2.1 What's in the Files?
The physical components of an Oracle database system consist of the basic, delivered Oracle software and various storage files for each database. The storage files contain different forms of information. Those most relevant to security are:
- Tablespace datafiles
These datafiles can contain data, indexes, rollback segments, or temporary segments. Rollback segments and temporary segments are explained here. Data and indexes will be explained in Chapter 3.
- Rollback segments
These segments are used to keep track of the way the data looked before it was changed. During recovery, any uncommitted (saved) transactions still in the rollback segments are used to "roll back" these changes to restore the database to the last stable state.
- Temporary segments
These segments are allocated by Oracle when a user session requires an area in which a sort operation must be performed. Temporary segments are used by the RDBMS as a "scratch pad" to build temporary tables in order to do work requested by the user. These segments are created in the tablespace that has been designated the TEMPORARY tablespace.
- Control file
A form of binary storage file used to keep track of the status of the physical structure of a database. This file enables the database to start up and is used for database recovery. It records several critical maximum values and tracks the archive log numbers as well as the location and status of each tablespace datafile in the database.
- Redo log files
Another set of binary storage files that keep track of all changes made to the database. There must be at least two online redo logs associated with each database. The online redo logs are written to and reused in a circular fashion.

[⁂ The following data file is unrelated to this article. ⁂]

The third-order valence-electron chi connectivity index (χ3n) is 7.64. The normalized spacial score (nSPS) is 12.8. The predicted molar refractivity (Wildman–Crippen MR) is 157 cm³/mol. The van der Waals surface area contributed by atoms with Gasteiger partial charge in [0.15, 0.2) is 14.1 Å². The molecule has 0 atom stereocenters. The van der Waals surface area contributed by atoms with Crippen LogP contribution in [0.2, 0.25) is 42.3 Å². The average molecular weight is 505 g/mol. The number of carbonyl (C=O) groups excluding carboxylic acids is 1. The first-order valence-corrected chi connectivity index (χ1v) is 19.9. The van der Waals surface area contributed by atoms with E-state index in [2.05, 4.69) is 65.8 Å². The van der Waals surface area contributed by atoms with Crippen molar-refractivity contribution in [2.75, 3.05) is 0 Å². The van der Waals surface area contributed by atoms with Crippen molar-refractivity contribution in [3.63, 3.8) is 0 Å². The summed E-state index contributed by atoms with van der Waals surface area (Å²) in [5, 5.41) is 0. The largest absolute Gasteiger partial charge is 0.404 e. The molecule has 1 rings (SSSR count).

- Archive log files
These are companion files to the redo log files. If archivelog mode is enabled for your database, after each redo log file is filled, an archive log file is created with a copy of the filled redo log file. The archive log file is placed in an alternate storage area whose location you have designated in the INIT.ORA file for the database. The archive log files within this alternate storage area are sequentially numbered so that the new file will not overwrite an older file.
- Initialization file
This is the startup parameter file. As we've mentioned, we refer to this file as the INIT.ORA file, though it will usually be named in your system as INIT<DATABASE SID>.ORA . It is used to modify the default initialization parameters used by Oracle when you start a database.
- Configuration file
This file, CONFIG.ORA , contains configuration information. It can include information about the locations of control files and the database name . Other information, like the location of dump files, can be included in the configuration file. Although this file is optional, we mention it here because many sites choose to use a configuration file as well as an initialization parameter file. Some Oracle installers automatically create a configuration file as an include file for the initialization parameter file. Configuration files are recommended by Oracle Corporation for use with the parallel server option. The creation of the configuration file during the software installation is platform-specific, so not all installations have a configuration file.
- System Global Area (SGA)
This is a "file in memory," a set of memory-resident structures. When the database is started, the initialization parameters are read, the detached Oracle processes are created and started, and a section of memory is reserved for the System Global Area. Although it is not actually a physical file, the SGA is included here because of its tight coupling with the control file and the tablespace datafiles.
The idea of differentiating Oracle system files (external components) and Oracle database objects (internal components) for an Oracle RDBMS might at first seem strange , since we speak of the database as an entity in and of itself. In reality, the "database" is comprised of many different parts that are generally viewed as a whole system. This chapter and Chapter 3 together describe the parts from a security perspective.